A Sunpower M77 cryocooler cools the detectors aboard the NASA RHESSI satellite, which was launched in February 2002. The cryocooler maintains the detectors at the required operating temperature of minus 324 degrees Fahrenheit (minus 198 degrees Centigrade, or 75 degrees above absolute zero). The M77 has been operating flawlessly on RHESSI since February of 2002.
Researchers believe that much of the energy released during a solar flare is used to accelerate, to very high energies, electrons (emitting primarily X-rays) and protons and other ions (emitting primarily gamma rays).
The approach of the Reuven Ramaty High Energy Solar Spectronoscope Imager (RHESSI) mission was to combine, for the first time, high-resolution imaging in hard X-rays and gamma rays with high-resolution spectroscopy, so that a detailed energy spectrum could be obtained at each point of the image. This new approach will enable researchers to find out where these particles are accelerated and to what energies. Such information will advance understanding of the fundamental high-energy processes at the core of the solar flare problem.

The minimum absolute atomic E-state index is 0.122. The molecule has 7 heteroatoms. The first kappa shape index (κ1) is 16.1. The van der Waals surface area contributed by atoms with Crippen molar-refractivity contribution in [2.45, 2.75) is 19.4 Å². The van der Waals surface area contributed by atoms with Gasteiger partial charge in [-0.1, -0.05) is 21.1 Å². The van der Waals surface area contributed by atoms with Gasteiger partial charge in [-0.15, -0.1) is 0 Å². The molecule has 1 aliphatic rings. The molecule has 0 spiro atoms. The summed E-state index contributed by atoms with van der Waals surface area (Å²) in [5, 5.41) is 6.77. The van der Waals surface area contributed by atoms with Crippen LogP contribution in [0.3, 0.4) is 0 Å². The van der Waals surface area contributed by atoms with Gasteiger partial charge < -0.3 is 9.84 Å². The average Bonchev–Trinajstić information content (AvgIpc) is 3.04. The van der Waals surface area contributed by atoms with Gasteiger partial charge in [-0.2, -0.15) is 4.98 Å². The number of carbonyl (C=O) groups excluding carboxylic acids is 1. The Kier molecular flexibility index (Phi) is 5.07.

RHESSI involved a single instrument consisting of an imaging system mounted in a simple Sun-pointed, spin-stabilized spacecraft. RHESSI investigated the physics of particle acceleration and energy released in solar flares. Observations were made of X-rays and Gamma-rays with energies from 3 keV to 20 MeV with an unprecedented combination of high-resolution imaging and spectroscopy.
RHESSI was launched aboard a Pegasus XL rocket, which was released from the bottom of an L-1011 plane and placed into a 600 km circular orbit inclined at 38 degrees with respect to the equator from Kennedy Space Center in Florida.
For a virtual tour, go to http://cse.ssl.berkeley.edu/hessi_epo/html/tour.html
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